(3) decomposers that close the cycle on material flow as well as provide additional energy pathways.

This biotic community interacts with its abiotic environment acquiring energy, nutrients, water, and physical space to form its place or habitat niche (although habitat is often comprised of other biotic entities). As a result, ecosystems are comprised of many interactions, both biotic and abiotic. This includes interactions between individuals within populations (e.g., mating), interactions between individuals from different species (e.g., feeding), and active and passive interactions of the individuals with their environment (e.g., water and nutrient uptake, excretion, and death). In ecosystem studies two approaches are employed. The first, a "black-box" approach concerns itself entirely with the inputs and outputs to the ecosystem not elucidating the processes that generated them (Likens et al., 1977). The second, generally termed ecological network analysis (ENA), is a detailed accounting of energy-nutrient flows within the ecosystem. In these studies, the focus is usually at the scale of the species or trophospecies (trophic functional groups), and how they interact rather than interactions between individuals of the same species, although these are considered in individual-based models and studies. ENA could even be called reductionistic-holism since it requires fine scale detail of the ecosystem constituents and their interconnections, but uses them to reveal global patterns that shape ecosystem structure and function.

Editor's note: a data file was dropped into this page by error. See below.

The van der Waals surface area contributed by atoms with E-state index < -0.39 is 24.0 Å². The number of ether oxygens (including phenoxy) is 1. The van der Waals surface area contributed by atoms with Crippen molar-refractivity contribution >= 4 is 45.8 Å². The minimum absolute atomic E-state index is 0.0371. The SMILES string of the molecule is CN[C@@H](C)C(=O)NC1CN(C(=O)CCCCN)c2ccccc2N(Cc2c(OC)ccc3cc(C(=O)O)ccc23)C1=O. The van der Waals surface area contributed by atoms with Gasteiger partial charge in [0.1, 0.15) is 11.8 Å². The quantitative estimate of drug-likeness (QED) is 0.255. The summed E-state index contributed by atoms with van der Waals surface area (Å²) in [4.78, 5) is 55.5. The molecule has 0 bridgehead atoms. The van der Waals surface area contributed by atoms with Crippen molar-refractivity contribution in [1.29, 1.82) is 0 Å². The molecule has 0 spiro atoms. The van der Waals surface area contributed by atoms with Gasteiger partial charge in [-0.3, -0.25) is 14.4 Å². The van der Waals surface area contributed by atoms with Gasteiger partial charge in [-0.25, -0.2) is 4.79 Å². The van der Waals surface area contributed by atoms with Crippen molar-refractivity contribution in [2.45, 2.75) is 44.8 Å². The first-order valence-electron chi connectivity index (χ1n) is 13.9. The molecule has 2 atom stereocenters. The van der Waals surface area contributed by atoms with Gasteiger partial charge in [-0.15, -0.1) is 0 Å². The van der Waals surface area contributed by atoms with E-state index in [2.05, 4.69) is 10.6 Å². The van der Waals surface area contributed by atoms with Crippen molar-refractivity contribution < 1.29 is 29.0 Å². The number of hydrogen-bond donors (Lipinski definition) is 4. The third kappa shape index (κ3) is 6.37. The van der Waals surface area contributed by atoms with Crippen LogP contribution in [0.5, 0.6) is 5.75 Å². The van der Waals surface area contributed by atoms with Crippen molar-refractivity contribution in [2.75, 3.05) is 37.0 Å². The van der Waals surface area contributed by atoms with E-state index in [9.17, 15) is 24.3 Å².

Although interaction networks are ubiquitous, observing them is difficult and this has led to slow recognition of their importance. For example, ecological observations reveal direct transactions between individuals but do not immediately reveal the contextual network in which they play out. Sitting in a forest, one does not readily observe the network, but rather an occasional act of grazing, predation, or death. While watching a wolf take down a deer, it is not apparent what grasses the deer grazed on, now assimilated by the deer, and soon the wolf, not to mention the original source of energy, solar radiation, or nutrients in soil pore water. Since the components form a connected web, it is necessary to study and understand them in relation to the interconnection network, not in isolation or a limited subset of the system.

Each component, in fact, must be connected to others through both its input and output transactions. There are no trivial, isolated components in an ecosystem. Pulling out one species is like pulling one intersection of a spider's web, such that although that one particular facet is brought closer for inspection, the entire web is stretched in the direction of the disturbance. Those sections of the web more closely and strongly connected to the selected node are more affected, but the entire system is warped as each node is embedded within the whole network of webbed interactions. The indicator species approach works because it focuses on those organisms that are deeply embedded in the web (Patten, 2005) and therefore produce a large systemic deformation. The food web is, therefore, in fact, more than just a metaphor; it acknowledges the inherent connectivity of ecosystem interactions.